You might not know it, but Washington, DC was once one of the most heavily fortified cities in the world. To the casual observer, the only evidence of the 37 mile ring of defenses that surrounded the city during the Civil War is the Fort Totten metro stop. But go exploring and you’ll find important remnants of American history, and some pretty neat parks, taboot.
By the end of the Civil War, Washington was defended by 68 earthwork forts, which were made from thick, reinforced dirt walls. “Dirt is a very inexpensive resource,” as the National Park Service puts it.
The defenses were well needed. In the summer of 1864, Ulysses S. Grant had pursued the Confederate army south to Richmond, Virginia. Robert E. Lee sent General Jubal Early to take advantage of the relative lack of soldiers in Washington and attack the capital. Grant scrambled to send reinforcements, who made it to Washington just as Early and his troops were preparing to attack Fort Stevens, at what is now 13th and Rittenhouse St, NW.
President Abraham Lincoln and his wife Mary Todd rode up from the White House to observe the skirmish (watching battles was a thing in the Civil War). As Lincoln stood on top of the fort’s parapet, Confederate soldiers—who might have recognized the 6’4” president—trained their weapons on him. This was the only time a sitting president has ever been fired on during wartime. According to one possibly apocryphal story, Oliver Wendell Holmes, Jr. got the president to take cover by yelling, “Get down, you damn fool!” Holmes of course went on to serve on the Supreme Court.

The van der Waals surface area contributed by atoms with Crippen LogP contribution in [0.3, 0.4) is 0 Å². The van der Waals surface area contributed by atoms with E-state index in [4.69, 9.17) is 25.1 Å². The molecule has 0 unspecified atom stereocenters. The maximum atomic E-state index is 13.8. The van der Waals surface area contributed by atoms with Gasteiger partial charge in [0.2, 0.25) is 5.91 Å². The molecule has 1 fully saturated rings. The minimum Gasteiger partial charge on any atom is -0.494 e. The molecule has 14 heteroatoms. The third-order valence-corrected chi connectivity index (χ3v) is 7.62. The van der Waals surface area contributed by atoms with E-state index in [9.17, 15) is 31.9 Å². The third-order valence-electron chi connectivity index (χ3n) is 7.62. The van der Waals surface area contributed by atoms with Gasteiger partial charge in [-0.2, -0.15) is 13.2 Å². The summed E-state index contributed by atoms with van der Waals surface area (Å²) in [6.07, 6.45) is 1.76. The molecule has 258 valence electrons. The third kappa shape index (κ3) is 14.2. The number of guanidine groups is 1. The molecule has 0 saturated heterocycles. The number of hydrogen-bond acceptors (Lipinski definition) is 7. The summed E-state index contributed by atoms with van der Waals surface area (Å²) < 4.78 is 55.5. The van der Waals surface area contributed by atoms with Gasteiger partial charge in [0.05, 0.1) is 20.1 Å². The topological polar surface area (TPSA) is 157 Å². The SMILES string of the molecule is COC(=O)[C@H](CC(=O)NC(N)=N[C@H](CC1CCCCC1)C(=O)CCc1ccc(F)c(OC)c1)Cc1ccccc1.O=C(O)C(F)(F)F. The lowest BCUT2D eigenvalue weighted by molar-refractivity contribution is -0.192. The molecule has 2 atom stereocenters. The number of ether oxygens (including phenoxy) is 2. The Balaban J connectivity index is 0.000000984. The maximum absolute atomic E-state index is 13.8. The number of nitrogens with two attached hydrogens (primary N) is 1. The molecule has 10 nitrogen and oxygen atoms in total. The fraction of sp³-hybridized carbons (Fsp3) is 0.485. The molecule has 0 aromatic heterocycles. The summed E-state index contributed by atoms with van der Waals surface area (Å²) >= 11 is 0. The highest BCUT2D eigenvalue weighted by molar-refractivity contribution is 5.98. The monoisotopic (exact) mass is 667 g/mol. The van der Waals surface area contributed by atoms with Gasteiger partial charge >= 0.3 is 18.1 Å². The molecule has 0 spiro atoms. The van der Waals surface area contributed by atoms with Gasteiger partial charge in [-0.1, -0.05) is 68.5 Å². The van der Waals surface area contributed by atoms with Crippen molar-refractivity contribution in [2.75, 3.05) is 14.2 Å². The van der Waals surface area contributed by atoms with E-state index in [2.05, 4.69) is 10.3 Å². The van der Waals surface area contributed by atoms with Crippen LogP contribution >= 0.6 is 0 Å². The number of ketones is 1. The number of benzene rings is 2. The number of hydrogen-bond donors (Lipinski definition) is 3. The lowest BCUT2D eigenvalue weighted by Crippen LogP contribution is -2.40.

While many of the forts were demolished as the city grew, several of them, and the land that connected them, fell into the hands of NPS. They now make up Fort Circle Park—officially, the Civil War defenses of Washington. If you squint, you can make out a ring of green wrapping around the city.
Some forts are still standing today, in one form or another. Fort Stevens has been partially reconstructed, and the nearby Battleground National Cemetery is well maintained. Fort Totten, which lends its name to the metro stop and surrounding neighborhood, sits at the top of an easily climbed hill. Fort DeRussy is tucked away off the path that runs along Military Rd, NW. South of the Anacostia, Fort Dupont, Fort Chaplin, and Fort Mahan are in good condition, and are connected by a popular hiking and mountain biking trail.
An ambitious bike rider could hit all the forts in one day. But a better plan? Pick one or two to explore.